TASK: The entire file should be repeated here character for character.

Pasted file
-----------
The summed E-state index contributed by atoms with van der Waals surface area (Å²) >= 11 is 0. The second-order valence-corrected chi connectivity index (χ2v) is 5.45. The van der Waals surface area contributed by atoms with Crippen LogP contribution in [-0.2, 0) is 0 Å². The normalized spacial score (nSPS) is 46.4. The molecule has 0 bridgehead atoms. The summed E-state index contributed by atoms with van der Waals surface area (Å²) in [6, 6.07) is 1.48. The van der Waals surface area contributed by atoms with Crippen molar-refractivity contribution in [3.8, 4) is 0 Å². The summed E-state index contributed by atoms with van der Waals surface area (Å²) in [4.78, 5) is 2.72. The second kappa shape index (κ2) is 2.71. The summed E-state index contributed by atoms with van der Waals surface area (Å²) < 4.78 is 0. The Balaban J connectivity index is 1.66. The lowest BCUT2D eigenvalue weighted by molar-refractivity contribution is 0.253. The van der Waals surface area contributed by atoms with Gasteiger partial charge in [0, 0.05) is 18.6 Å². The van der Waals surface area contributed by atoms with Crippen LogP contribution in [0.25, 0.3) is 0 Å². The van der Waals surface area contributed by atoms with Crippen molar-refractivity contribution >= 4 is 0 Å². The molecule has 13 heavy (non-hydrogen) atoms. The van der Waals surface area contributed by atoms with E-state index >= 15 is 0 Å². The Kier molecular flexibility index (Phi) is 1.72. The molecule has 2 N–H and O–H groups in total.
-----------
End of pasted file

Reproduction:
The summed E-state index contributed by atoms with van der Waals surface area (Å²) >= 11 is 0. The second-order valence-corrected chi connectivity index (χ2v) is 5.45. The van der Waals surface area contributed by atoms with Crippen LogP contribution in [-0.2, 0) is 0 Å². The normalized spacial score (nSPS) is 46.4. The molecule has 0 bridgehead atoms. The summed E-state index contributed by atoms with van der Waals surface area (Å²) in [6, 6.07) is 1.48. The van der Waals surface area contributed by atoms with Crippen molar-refractivity contribution in [3.8, 4) is 0 Å². The summed E-state index contributed by atoms with van der Waals surface area (Å²) in [4.78, 5) is 2.72. The second kappa shape index (κ2) is 2.71. The summed E-state index contributed by atoms with van der Waals surface area (Å²) < 4.78 is 0. The Balaban J connectivity index is 1.66. The lowest BCUT2D eigenvalue weighted by molar-refractivity contribution is 0.253. The van der Waals surface area contributed by atoms with Gasteiger partial charge in [0, 0.05) is 18.6 Å². The van der Waals surface area contributed by atoms with Crippen LogP contribution in [0.25, 0.3) is 0 Å². The van der Waals surface area contributed by atoms with Crippen molar-refractivity contribution >= 4 is 0 Å². The molecule has 13 heavy (non-hydrogen) atoms. The van der Waals surface area contributed by atoms with E-state index >= 15 is 0 Å². The Kier molecular flexibility index (Phi) is 1.72. The molecule has 2 N–H and O–H groups in total.